Monday, June 22, 2015

Alexander and ISIS

Recently, I attended my state’s historic preservation conference as part of my new job.  One of the presentations I attended was given by a man working for UNESCO, the UN’s cultural and educational arm, on ISIS and its current participation in the illegal antiquities trade.  It was simultaneously an extremely interesting and disturbing talk that taught me a lot of things that I was unaware of and that bear sharing here.

You may be asking how ISIS has anything to do with Alexander, or like me originally, you would assume any ISIS having to do with him would be of the Egyptian goddess variety.  However, I am, in this case, referring to the current terrorist organization rampaging throughout the Middle East.  Again you may be asking yourself, “what do Arabs and Islam have to do with Alexander?”  The Middle East (especially Iraq)=Ancient Persian Empire=Empire Alexander conquered=Alex’s stomping grounds.  See the connection now?

Current estimates place the sale of illegal antiquities as the second- or third-highest source of funding for ISIS, and it is not just random looting.  ISIS has created and operates a highly organized system of looting and sale.  Major sites are looted by ISIS troops upon take-over, often before being destroyed to further the group’s public image as cultural cleansers.  ISIS, likewise, encourages the local populations to search for and gather artifacts to use as payment for the hefty taxes ISIS imposes.  

These artifacts are collected in holding camps where auctions are then held on a regular basis.  When a large enough assembly of artifacts are collected, lists of available items are posted on the internet with details for the auctions.  ISIS demands immediate payment for all items then leaves it to the buyer to get them out of the auction locations, usually spot in Syria along the Turkish border.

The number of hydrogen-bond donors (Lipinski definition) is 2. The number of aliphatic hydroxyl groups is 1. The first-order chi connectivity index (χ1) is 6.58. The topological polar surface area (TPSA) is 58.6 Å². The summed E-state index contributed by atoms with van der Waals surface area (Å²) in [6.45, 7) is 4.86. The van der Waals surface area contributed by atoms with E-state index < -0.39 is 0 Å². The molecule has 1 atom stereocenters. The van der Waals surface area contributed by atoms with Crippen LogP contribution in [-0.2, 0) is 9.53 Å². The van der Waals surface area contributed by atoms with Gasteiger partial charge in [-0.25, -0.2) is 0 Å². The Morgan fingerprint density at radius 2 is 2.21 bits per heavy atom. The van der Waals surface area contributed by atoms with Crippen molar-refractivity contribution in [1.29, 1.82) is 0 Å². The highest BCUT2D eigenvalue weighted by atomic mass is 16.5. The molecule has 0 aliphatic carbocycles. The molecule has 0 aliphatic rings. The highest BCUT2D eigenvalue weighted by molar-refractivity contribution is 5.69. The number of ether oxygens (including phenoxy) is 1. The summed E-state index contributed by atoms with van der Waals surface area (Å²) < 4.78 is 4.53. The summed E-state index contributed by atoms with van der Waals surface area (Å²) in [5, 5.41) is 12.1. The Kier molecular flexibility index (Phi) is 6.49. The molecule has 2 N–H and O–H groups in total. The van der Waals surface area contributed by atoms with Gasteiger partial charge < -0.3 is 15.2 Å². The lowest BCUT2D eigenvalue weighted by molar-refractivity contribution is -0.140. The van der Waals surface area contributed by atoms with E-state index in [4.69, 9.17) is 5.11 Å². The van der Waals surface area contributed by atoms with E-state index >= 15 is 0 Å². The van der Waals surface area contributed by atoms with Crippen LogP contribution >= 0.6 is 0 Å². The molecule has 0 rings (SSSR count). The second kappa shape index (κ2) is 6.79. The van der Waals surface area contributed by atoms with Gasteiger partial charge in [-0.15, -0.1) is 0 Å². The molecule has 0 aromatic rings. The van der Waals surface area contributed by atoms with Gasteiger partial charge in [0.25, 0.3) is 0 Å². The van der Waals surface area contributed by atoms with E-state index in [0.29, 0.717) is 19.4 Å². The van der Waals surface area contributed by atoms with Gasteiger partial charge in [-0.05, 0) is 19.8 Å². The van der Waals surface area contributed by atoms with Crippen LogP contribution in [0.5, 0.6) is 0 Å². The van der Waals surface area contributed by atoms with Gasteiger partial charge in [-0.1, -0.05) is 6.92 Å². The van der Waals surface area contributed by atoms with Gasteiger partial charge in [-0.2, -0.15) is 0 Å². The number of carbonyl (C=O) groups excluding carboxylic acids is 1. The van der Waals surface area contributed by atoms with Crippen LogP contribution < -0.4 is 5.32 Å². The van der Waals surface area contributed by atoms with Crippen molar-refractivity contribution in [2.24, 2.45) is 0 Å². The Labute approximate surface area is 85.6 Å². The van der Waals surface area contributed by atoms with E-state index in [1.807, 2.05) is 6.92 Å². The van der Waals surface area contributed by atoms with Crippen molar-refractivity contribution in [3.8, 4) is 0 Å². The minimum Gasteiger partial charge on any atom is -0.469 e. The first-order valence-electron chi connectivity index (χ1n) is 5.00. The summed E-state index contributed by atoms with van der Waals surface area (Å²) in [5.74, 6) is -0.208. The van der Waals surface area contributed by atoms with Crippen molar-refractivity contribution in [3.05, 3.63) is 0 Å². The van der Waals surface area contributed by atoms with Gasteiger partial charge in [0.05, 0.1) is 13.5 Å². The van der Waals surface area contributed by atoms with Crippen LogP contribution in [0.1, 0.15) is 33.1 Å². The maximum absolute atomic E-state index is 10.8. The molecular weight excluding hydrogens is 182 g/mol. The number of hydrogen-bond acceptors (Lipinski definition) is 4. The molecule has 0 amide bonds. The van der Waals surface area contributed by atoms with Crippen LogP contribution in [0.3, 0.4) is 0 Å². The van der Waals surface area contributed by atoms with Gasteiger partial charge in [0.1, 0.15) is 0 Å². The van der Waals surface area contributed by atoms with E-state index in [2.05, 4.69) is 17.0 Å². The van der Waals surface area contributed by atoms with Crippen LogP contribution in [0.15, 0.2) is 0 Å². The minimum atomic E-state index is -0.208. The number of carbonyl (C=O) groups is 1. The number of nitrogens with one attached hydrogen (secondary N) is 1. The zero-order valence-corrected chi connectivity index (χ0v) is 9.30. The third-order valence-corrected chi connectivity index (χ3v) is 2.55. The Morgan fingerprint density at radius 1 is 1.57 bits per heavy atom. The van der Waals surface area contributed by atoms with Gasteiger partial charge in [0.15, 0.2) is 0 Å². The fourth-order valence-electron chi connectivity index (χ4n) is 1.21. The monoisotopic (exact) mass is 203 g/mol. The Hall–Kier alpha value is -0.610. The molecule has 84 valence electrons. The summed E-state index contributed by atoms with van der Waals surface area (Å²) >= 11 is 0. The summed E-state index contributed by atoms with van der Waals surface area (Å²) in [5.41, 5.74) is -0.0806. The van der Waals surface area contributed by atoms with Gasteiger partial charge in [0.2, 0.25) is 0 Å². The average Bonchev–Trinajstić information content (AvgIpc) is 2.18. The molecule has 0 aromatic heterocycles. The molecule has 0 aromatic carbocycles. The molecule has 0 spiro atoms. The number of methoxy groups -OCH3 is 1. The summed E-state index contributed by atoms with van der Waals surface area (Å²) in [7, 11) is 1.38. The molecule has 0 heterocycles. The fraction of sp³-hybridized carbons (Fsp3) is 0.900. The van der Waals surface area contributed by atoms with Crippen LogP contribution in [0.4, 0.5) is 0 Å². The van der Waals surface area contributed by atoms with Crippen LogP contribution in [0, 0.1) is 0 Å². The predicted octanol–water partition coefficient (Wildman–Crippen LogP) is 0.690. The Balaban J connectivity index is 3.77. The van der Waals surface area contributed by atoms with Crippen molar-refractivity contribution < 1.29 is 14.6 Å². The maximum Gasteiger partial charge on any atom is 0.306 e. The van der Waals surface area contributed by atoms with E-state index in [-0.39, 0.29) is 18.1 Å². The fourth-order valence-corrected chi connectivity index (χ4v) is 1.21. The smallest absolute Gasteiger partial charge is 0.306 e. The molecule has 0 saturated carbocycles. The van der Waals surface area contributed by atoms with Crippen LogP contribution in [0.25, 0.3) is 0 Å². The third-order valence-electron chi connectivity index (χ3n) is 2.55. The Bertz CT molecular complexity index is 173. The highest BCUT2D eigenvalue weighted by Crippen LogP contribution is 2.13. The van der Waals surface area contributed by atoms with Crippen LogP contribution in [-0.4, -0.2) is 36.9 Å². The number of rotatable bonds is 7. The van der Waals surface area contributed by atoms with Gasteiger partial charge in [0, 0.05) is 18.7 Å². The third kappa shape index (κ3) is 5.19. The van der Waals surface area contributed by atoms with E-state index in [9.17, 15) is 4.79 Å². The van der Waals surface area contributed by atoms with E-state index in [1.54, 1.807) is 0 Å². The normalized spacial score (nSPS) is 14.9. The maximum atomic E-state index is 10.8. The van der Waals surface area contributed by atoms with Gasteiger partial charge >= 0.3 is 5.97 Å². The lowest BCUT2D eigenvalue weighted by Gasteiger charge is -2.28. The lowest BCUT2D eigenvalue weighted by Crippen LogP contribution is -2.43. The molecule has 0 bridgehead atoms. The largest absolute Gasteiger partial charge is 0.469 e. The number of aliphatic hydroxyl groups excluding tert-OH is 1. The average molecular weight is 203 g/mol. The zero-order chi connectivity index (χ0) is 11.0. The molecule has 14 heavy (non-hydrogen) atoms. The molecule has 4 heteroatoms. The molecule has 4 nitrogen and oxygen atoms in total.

Current estimates believe that as much as $100 million dollars of antiquities leave Iraq illegally each year since conflict began in that country.  The UN has unanimously passed Resolution 2199 pledging to protect the region’s cultural heritage through coordinated efforts among its signatory bodies.  Text of that document can be found here .  Several countries of the Middle East have made further promises in a recent declaration signed in Cairo the text of which can be found here

Looting and the destruction of cultural artifacts is nothing new when it comes to war.  Some would accuse Alexander’s army of doing much the same as it marched through the Persian Empire.  My love for Alexander in no way makes me condone looting or seizing or however you wish to phrase such actions.  But my love for Alexander makes this an important issue for me.

I have never been a big fan of Islamic art or even Persian, Assyrian, or Babylonian art.  So at first, I was only a little sad as I think the destruction of any historical item or information is a great loss to humanity.  Then it suddenly occurred to me that artifacts and information related to Alexander could be lost, or even more importantly (to me anyway), related to the already elusive Hephaestion could be lost forever.

While UNESCO has made important steps as seen by these documents, problems remain.  As ISIS has proven, money=power.  Due to some past political issues and laws passed to deal with those issues that have remained on the books beyond their need, the United States stopped paying its UNESCO dues in 2011 following the acceptance of Palestine into UNESCO with full membership rights.  This caused an immediately 22% budget cut for UNESCO directly affecting its ability to put boots on the ground to combat the illegal antiquities trade.

I don’t intend to make this blog a political column or an attempt to convert people to a certain world view.  This issue, however, it think will be of importance to those of us who are Alexandrophiles.  What action you choose to take or not take is entirely up to you.  I just offer the information for your consideration and encourage to read for your own on the internet to form your own opinion.

I also apologize for any errors or lack of sense in this hastily written post.  I have been unwell but didn’t want to put this off any longer.